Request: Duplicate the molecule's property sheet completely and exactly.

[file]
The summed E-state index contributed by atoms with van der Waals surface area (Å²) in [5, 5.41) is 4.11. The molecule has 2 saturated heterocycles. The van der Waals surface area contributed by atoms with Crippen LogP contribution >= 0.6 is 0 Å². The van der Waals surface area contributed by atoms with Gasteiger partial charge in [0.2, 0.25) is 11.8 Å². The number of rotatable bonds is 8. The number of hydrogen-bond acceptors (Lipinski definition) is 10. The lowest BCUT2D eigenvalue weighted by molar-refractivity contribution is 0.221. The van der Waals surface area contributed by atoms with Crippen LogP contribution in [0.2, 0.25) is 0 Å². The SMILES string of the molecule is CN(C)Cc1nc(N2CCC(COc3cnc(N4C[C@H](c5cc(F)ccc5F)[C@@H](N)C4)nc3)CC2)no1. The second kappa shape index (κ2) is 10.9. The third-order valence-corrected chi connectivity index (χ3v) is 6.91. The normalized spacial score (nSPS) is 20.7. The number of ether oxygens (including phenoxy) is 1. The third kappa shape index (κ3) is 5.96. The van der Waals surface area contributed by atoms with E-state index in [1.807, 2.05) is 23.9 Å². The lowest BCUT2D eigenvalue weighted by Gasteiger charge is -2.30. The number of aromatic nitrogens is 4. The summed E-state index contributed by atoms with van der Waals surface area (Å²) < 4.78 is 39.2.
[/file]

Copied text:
The summed E-state index contributed by atoms with van der Waals surface area (Å²) in [5, 5.41) is 4.11. The molecule has 2 saturated heterocycles. The van der Waals surface area contributed by atoms with Crippen LogP contribution >= 0.6 is 0 Å². The van der Waals surface area contributed by atoms with Gasteiger partial charge in [0.2, 0.25) is 11.8 Å². The number of rotatable bonds is 8. The number of hydrogen-bond acceptors (Lipinski definition) is 10. The lowest BCUT2D eigenvalue weighted by molar-refractivity contribution is 0.221. The van der Waals surface area contributed by atoms with Crippen LogP contribution in [0.2, 0.25) is 0 Å². The SMILES string of the molecule is CN(C)Cc1nc(N2CCC(COc3cnc(N4C[C@H](c5cc(F)ccc5F)[C@@H](N)C4)nc3)CC2)no1. The second kappa shape index (κ2) is 10.9. The third-order valence-corrected chi connectivity index (χ3v) is 6.91. The normalized spacial score (nSPS) is 20.7. The number of ether oxygens (including phenoxy) is 1. The third kappa shape index (κ3) is 5.96. The van der Waals surface area contributed by atoms with E-state index in [1.807, 2.05) is 23.9 Å². The lowest BCUT2D eigenvalue weighted by Gasteiger charge is -2.30. The number of aromatic nitrogens is 4. The summed E-state index contributed by atoms with van der Waals surface area (Å²) < 4.78 is 39.2.